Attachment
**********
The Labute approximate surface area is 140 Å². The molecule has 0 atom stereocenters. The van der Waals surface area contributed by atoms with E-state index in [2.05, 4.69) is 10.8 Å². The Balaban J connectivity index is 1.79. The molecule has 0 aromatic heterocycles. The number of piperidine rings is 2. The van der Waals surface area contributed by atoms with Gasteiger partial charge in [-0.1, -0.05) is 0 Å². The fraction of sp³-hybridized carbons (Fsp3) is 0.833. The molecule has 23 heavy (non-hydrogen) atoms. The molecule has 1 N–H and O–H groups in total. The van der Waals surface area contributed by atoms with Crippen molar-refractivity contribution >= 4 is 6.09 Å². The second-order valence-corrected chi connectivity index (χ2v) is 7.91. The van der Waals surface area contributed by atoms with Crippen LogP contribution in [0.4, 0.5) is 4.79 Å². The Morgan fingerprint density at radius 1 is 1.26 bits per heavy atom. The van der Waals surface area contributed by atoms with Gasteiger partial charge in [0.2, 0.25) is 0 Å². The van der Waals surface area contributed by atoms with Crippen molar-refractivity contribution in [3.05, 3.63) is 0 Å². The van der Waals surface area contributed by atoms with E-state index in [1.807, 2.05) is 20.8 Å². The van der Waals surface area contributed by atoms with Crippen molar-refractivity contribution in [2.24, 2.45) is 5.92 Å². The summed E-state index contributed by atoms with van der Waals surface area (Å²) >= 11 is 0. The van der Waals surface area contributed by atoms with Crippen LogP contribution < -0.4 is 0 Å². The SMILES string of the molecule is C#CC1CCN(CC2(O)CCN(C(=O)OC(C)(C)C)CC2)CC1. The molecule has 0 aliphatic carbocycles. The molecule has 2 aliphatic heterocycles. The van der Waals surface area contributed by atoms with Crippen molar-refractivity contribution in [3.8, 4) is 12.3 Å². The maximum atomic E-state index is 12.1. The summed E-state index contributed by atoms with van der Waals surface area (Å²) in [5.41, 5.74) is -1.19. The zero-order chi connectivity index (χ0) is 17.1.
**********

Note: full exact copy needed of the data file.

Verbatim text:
The Labute approximate surface area is 140 Å². The molecule has 0 atom stereocenters. The van der Waals surface area contributed by atoms with E-state index in [2.05, 4.69) is 10.8 Å². The Balaban J connectivity index is 1.79. The molecule has 0 aromatic heterocycles. The number of piperidine rings is 2. The van der Waals surface area contributed by atoms with Gasteiger partial charge in [-0.1, -0.05) is 0 Å². The fraction of sp³-hybridized carbons (Fsp3) is 0.833. The molecule has 23 heavy (non-hydrogen) atoms. The molecule has 1 N–H and O–H groups in total. The van der Waals surface area contributed by atoms with Crippen molar-refractivity contribution >= 4 is 6.09 Å². The second-order valence-corrected chi connectivity index (χ2v) is 7.91. The van der Waals surface area contributed by atoms with Crippen LogP contribution in [0.4, 0.5) is 4.79 Å². The Morgan fingerprint density at radius 1 is 1.26 bits per heavy atom. The van der Waals surface area contributed by atoms with Gasteiger partial charge in [0.2, 0.25) is 0 Å². The van der Waals surface area contributed by atoms with Crippen molar-refractivity contribution in [3.05, 3.63) is 0 Å². The van der Waals surface area contributed by atoms with E-state index in [1.807, 2.05) is 20.8 Å². The van der Waals surface area contributed by atoms with Crippen molar-refractivity contribution in [2.24, 2.45) is 5.92 Å². The summed E-state index contributed by atoms with van der Waals surface area (Å²) >= 11 is 0. The van der Waals surface area contributed by atoms with Crippen LogP contribution < -0.4 is 0 Å². The SMILES string of the molecule is C#CC1CCN(CC2(O)CCN(C(=O)OC(C)(C)C)CC2)CC1. The molecule has 0 aliphatic carbocycles. The molecule has 2 aliphatic heterocycles. The van der Waals surface area contributed by atoms with Crippen molar-refractivity contribution in [3.8, 4) is 12.3 Å². The maximum atomic E-state index is 12.1. The summed E-state index contributed by atoms with van der Waals surface area (Å²) in [5.41, 5.74) is -1.19. The zero-order chi connectivity index (χ0) is 17.1.